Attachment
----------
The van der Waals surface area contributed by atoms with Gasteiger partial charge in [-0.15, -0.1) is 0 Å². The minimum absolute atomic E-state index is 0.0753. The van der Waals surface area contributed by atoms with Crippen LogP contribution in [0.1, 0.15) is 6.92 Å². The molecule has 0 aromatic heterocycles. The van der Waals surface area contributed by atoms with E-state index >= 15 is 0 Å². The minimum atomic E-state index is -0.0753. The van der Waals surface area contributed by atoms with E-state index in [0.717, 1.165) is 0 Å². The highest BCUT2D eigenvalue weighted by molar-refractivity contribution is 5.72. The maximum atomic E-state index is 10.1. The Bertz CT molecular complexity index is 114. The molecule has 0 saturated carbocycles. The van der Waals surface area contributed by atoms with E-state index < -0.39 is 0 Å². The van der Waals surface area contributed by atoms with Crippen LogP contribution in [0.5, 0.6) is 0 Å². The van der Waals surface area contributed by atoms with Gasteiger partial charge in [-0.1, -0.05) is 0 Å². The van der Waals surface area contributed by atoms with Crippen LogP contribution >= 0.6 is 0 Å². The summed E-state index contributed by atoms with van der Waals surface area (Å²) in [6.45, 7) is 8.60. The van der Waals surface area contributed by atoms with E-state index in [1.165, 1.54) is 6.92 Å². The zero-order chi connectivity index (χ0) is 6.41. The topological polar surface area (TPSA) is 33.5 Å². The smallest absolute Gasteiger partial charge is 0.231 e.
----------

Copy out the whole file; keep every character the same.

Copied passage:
The van der Waals surface area contributed by atoms with Gasteiger partial charge in [-0.15, -0.1) is 0 Å². The minimum absolute atomic E-state index is 0.0753. The van der Waals surface area contributed by atoms with Crippen LogP contribution in [0.1, 0.15) is 6.92 Å². The molecule has 0 aromatic heterocycles. The van der Waals surface area contributed by atoms with E-state index >= 15 is 0 Å². The minimum atomic E-state index is -0.0753. The van der Waals surface area contributed by atoms with E-state index in [0.717, 1.165) is 0 Å². The highest BCUT2D eigenvalue weighted by molar-refractivity contribution is 5.72. The maximum atomic E-state index is 10.1. The Bertz CT molecular complexity index is 114. The molecule has 0 saturated carbocycles. The van der Waals surface area contributed by atoms with E-state index < -0.39 is 0 Å². The van der Waals surface area contributed by atoms with Crippen LogP contribution in [0.5, 0.6) is 0 Å². The van der Waals surface area contributed by atoms with Gasteiger partial charge in [-0.1, -0.05) is 0 Å². The van der Waals surface area contributed by atoms with Crippen LogP contribution >= 0.6 is 0 Å². The summed E-state index contributed by atoms with van der Waals surface area (Å²) in [6.45, 7) is 8.60. The van der Waals surface area contributed by atoms with E-state index in [1.165, 1.54) is 6.92 Å². The zero-order chi connectivity index (χ0) is 6.41. The topological polar surface area (TPSA) is 33.5 Å². The smallest absolute Gasteiger partial charge is 0.231 e.